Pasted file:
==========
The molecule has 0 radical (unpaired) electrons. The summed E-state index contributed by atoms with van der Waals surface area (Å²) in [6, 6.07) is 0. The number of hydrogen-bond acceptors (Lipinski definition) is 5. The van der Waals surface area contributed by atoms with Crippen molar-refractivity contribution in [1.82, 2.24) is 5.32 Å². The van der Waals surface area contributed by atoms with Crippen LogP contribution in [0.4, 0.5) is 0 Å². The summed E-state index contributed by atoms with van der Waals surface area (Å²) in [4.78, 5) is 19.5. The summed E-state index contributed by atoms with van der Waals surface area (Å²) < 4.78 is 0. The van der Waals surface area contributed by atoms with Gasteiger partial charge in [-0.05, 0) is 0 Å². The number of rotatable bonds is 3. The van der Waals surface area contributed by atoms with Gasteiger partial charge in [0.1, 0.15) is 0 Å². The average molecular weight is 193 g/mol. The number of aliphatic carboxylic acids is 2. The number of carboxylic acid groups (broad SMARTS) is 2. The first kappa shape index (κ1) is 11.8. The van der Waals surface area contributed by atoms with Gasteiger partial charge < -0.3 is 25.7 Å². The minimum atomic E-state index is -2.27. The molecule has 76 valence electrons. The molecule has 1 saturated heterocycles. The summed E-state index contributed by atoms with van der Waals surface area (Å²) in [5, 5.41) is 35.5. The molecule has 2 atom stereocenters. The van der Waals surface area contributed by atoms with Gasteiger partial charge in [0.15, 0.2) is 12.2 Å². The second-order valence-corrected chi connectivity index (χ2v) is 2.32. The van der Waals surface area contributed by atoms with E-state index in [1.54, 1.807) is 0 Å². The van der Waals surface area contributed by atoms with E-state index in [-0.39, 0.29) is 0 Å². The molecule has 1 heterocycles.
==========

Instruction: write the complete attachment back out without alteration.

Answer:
The molecule has 0 radical (unpaired) electrons. The summed E-state index contributed by atoms with van der Waals surface area (Å²) in [6, 6.07) is 0. The number of hydrogen-bond acceptors (Lipinski definition) is 5. The van der Waals surface area contributed by atoms with Crippen molar-refractivity contribution in [1.82, 2.24) is 5.32 Å². The van der Waals surface area contributed by atoms with Crippen LogP contribution in [0.4, 0.5) is 0 Å². The summed E-state index contributed by atoms with van der Waals surface area (Å²) in [4.78, 5) is 19.5. The summed E-state index contributed by atoms with van der Waals surface area (Å²) < 4.78 is 0. The van der Waals surface area contributed by atoms with Gasteiger partial charge in [-0.05, 0) is 0 Å². The number of rotatable bonds is 3. The van der Waals surface area contributed by atoms with Gasteiger partial charge in [0.1, 0.15) is 0 Å². The average molecular weight is 193 g/mol. The number of aliphatic carboxylic acids is 2. The number of carboxylic acid groups (broad SMARTS) is 2. The first kappa shape index (κ1) is 11.8. The van der Waals surface area contributed by atoms with Gasteiger partial charge < -0.3 is 25.7 Å². The minimum atomic E-state index is -2.27. The molecule has 76 valence electrons. The molecule has 1 saturated heterocycles. The summed E-state index contributed by atoms with van der Waals surface area (Å²) in [5, 5.41) is 35.5. The molecule has 2 atom stereocenters. The van der Waals surface area contributed by atoms with Gasteiger partial charge in [0.15, 0.2) is 12.2 Å². The second-order valence-corrected chi connectivity index (χ2v) is 2.32. The van der Waals surface area contributed by atoms with E-state index in [1.54, 1.807) is 0 Å². The van der Waals surface area contributed by atoms with E-state index in [-0.39, 0.29) is 0 Å². The molecule has 1 heterocycles.